Tag Archive for 'Web Design'

Why you can’t “set and forget” a website

Recently, I was reviewing infomercials (they are a great source of creative ideas). A popular TV pitchman had the audience repeating the mantra, “just set it and forget it!

Website Set And Forget

Set And Forget Might Work For BBQ Chicken, But Not Your Website

While this might be an exciting idea for a dinner appliance, it’s suicide for your website. Like a car or a house, your website requires regular, on-going maintenance.

What is “Website Maintenance”?

I define website maintenance as both the art and science of keeping a website current in both technology and (Killer Kopy™) content. That means assuring proper functionality (how users move around the pages), verifying the accuracy of copy, fixing any broken links and images as well as performing an overall brand/positioning assessment of the site to make sure it reflects how you and /or your company wants to be perceived online.

An easy metaphor to explain website maintenance is home maintenance.

You can take a look at your home for light bulbs that need to be replaced, look to see if there are any new cracks in the foundation, maybe a room needs some new paint, tiles or carpet.

The same is true of your website. It’s good practice to review your site at least once a month.

Website review tips:

  • Check date sensitive content such as an announcement of an upcoming event. After the date passes, it should no longer be “upcoming” and the date or deadline changed. The longer the old date remains, the more out-of-date your website appears to your visitors.
  • Even though computers “don’t make mistakes”, functional elements of your website including contact us forms, event registrations, product purchase links and other e-commerce and database functionality should be checked. Often, these break due to an indirect parameter being changed somewhere else on the site. You don’t need to check everything each month, just run a random spot check or pick a section of your site each month to review.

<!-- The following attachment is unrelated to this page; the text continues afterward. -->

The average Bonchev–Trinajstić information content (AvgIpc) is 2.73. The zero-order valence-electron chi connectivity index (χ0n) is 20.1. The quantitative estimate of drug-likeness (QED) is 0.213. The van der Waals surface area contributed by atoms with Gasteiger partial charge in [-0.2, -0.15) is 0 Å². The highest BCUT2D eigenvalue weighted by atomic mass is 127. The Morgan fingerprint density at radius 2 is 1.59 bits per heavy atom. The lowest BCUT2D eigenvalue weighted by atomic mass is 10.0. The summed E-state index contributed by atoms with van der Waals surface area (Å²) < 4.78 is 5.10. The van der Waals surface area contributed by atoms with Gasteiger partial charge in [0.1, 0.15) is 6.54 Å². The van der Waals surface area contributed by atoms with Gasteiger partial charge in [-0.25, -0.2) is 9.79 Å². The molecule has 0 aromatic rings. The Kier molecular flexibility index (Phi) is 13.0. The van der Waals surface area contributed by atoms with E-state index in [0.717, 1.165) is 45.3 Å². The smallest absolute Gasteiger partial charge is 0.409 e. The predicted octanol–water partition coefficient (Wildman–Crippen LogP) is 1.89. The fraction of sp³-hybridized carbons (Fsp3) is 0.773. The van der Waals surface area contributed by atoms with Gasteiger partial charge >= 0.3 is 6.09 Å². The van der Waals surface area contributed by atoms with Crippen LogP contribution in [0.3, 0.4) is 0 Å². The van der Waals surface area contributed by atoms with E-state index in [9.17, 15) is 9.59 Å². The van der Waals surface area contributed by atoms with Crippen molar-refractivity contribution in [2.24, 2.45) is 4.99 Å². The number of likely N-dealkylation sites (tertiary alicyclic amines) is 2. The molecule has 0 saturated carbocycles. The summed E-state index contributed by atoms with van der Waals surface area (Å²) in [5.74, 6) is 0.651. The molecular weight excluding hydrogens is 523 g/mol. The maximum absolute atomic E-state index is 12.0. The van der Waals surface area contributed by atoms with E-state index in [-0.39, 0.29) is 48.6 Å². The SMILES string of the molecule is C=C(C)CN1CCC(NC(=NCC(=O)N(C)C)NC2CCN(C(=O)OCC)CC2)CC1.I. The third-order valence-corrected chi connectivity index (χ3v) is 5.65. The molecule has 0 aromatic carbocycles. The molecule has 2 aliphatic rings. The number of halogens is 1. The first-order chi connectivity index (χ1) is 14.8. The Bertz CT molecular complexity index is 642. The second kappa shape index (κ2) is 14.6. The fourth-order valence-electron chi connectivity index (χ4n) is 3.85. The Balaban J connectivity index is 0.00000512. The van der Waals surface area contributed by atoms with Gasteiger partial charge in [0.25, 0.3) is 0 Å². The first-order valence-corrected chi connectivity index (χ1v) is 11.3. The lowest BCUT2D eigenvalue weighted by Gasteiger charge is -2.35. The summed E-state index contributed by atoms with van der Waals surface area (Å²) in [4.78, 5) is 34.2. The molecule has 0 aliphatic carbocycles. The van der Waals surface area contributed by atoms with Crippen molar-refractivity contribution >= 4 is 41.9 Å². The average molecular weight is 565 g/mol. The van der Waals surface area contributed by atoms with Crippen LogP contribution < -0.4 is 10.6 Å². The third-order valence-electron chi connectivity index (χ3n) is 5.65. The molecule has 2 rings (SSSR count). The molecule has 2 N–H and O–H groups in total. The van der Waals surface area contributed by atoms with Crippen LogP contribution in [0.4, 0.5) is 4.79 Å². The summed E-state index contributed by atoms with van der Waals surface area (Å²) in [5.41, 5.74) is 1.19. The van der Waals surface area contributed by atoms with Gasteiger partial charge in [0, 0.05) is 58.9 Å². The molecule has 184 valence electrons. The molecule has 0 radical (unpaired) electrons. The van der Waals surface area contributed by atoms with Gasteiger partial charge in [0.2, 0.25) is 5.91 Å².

• Check external links (links to other sites) on your site. There are several free utilities that can provide this function for you. Recently, I had someone send me an email with a link in her signature that was broken…
  • You should review as many pages on your site as you can, paying special attention to the links in the navigation bar(s), make sure the visual elements appear correctly on all pages. This can be done very quickly to find the most obvious errors.
  • Check for images that are not displaying correctly or have the dreaded “red x”. This can usually be done by skimming the pages quickly – you may realise that some images load too slowly (all you need to do is reduce the file’s resolution to a web optimised format.)

I highly recommend taking notes as you do your website review. You’ll get ideas for immediate and future improvement that can become part of your tactical and strategic deployment respectively.

What do you do when you find an issue?

Continue reading ‘Why you can’t “set and forget” a website’

Case Study: An excellent web page design

In a previous post, I explained the benefit of using a great illustration or photo to explain a step-by-step process. Sometimes the image can be a page of text – like this one for mobile phone recycling… One page says it all in a very attractive layout, with the necessary links.

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